The police have extensive powers to stop and search people, vehicles and property, before arrest, in a public or private place and seize possessions. Generally speaking, the police may stop and search people and vehicles where they have reasonable grounds for suspecting that they maybe carrying firearms; drugs; stolen goods; articles for use in thefts, breaking into vehicles, burglaries etc. and offensive weapons, including sharply pointed articles. "Reasonable suspicion" must be based on fact, rather than stereotyping such as ethnic origin, dress, hairstyle etc. The police have guidelines advising them to "ensure that the powers are used responsibly and sparingly" (!).

Some of these search powers (e.g. for offensive weapons and stolen articles) can only be exercised in a public place. Others (e.g. for drugs) can be exercised anywhere. The police can detain you, without arresting you, long enough to carry out these searches. They are not allowed to make you undress further than your outer coat, jacket or gloves if the search is in public. If the police find something which they have reasonable grounds for believing is, for example, stolen, it can be seized.


There are supposed to be some safeguards before and after searches - e.g. the officer must, where practicable, give their name, police station and reason for search. The officer must also prepare a record of the search and you are entitled to a copy if you ask for it within 12 months of the search, though not necessarily there and then.

Quite separately, the police have powers to set up road blocks and / or stop pedestrians. If the police fear that violence is likely to take place in a certain area, they can make an order that anyone within a given distance of that area can be stopped and searched for offensive weapons, without any suspicion. If they have banned trespassory assemblies in a given area, they can turn back people en route to the assembly. The police can also set up road blocks, not only to check for terrorist devices, but also to look out for witnesses to, suspected of, or about to commit other serious offences.

The police can search properties, short of arrest, if they have obtained a search warrant from a Magistrates Court. The police can enter property, without a warrant, to arrest someone suspected of an arrestable offence, to save life or limb, or prevent serious damage to property. They can also enter property with the consent of the owner, or to prevent a Breach of the Peace (see below).

When they arrest someone, the police have much wider powers. For example, they can carry out strip searches and retain possessions found on you. They have additional powers to enter, search and seize possessions from property occupied or controlled by the person who has been arrested, to obtain evidence relating to the offence or some other connected arrestable offence.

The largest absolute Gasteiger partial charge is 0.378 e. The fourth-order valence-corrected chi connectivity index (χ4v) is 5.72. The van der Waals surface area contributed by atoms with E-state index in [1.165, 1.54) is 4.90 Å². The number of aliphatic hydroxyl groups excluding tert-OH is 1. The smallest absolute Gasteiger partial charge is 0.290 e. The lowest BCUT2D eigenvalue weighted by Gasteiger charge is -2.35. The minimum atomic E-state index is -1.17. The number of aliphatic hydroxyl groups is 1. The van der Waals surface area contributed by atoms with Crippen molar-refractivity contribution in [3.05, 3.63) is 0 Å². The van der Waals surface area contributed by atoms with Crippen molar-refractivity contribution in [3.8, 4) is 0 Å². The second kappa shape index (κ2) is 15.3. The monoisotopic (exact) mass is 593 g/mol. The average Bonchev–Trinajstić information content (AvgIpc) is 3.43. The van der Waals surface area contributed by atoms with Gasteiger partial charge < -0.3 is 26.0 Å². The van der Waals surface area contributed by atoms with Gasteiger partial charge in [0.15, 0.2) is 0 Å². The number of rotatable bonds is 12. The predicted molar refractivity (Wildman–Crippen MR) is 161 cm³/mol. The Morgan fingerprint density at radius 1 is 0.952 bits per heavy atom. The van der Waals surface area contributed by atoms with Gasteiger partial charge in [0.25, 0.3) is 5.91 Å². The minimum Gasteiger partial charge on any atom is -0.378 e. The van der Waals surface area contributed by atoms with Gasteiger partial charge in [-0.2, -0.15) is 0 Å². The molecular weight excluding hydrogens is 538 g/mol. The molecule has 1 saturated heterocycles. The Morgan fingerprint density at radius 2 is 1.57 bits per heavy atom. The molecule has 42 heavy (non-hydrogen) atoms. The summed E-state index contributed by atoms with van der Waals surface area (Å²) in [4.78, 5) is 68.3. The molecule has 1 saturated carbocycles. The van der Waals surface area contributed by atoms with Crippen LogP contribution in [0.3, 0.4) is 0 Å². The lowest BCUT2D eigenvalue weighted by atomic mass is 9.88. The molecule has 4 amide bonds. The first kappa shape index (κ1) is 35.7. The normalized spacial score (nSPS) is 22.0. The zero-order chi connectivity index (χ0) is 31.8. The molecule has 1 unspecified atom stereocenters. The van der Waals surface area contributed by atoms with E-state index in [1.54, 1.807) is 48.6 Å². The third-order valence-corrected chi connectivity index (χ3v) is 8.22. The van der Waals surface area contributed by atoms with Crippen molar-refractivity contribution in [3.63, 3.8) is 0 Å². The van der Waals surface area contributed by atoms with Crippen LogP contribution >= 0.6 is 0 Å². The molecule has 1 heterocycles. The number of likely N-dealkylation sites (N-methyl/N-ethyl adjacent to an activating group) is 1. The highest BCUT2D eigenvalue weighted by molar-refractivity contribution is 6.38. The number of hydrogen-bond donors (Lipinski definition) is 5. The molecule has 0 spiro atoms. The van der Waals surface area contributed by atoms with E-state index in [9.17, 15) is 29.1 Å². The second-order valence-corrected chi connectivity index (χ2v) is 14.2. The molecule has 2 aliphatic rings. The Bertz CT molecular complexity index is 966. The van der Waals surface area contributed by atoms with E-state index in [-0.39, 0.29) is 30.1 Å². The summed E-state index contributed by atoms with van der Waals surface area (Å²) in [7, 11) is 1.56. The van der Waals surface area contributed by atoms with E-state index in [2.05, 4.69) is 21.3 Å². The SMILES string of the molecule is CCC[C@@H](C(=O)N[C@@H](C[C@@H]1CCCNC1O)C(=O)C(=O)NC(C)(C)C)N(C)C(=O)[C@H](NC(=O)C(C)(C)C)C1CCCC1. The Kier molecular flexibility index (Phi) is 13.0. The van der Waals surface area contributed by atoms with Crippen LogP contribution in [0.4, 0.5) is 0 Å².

The police have extra powers when it comes to road traffic. For example, they have the power to stop vehicles without suspicion. They can require the production (either there and then, or within a given amount of time) of licences, insurance documents etc. If you have any vehicles on the campaign you may get a lot of hassle. This was a tactic much used by the police during the Newbury campaign. Therefore, it is worth making sure that your vehicle is totally legal if it is going to be used in connection with the campaign.

It is an offence for a driver not to give their name, address and date of birth. It is also an offence (under Section 172 of the Road Traffic Act 1988) for passengers not to tell police what they know about the identity of the driver of a vehicle, if certain serious driving offences under the same Act (eg. drunken, careless or dangerous driving) are alleged. These are important exceptions to the "right to silence". Otherwise, passengers are not obliged to give their names and addresses.

Legally, "driving" includes activities such as stopping to buy fuel, and locking the car before leaving. Once you have left the car, you do not have to give your name and address to the police, unless they believe that you have been involved in an accident, or have committed a driving offence.

It is worth remembering that if the police are not exercising any of these powers, you have no obligation to talk to them, give them your name or address, assist them, remain with them, volunteer to be searched, allow them onto your property, or give them anything which belongs to you. Having said this, you could be charged with the general offence of obstructing the police in the execution of their duty (see below) if you actually mislead or hinder them in any way. There are also specific offences for failing to comply with certain police powers. The police can use "reasonable force" to exercise their powers.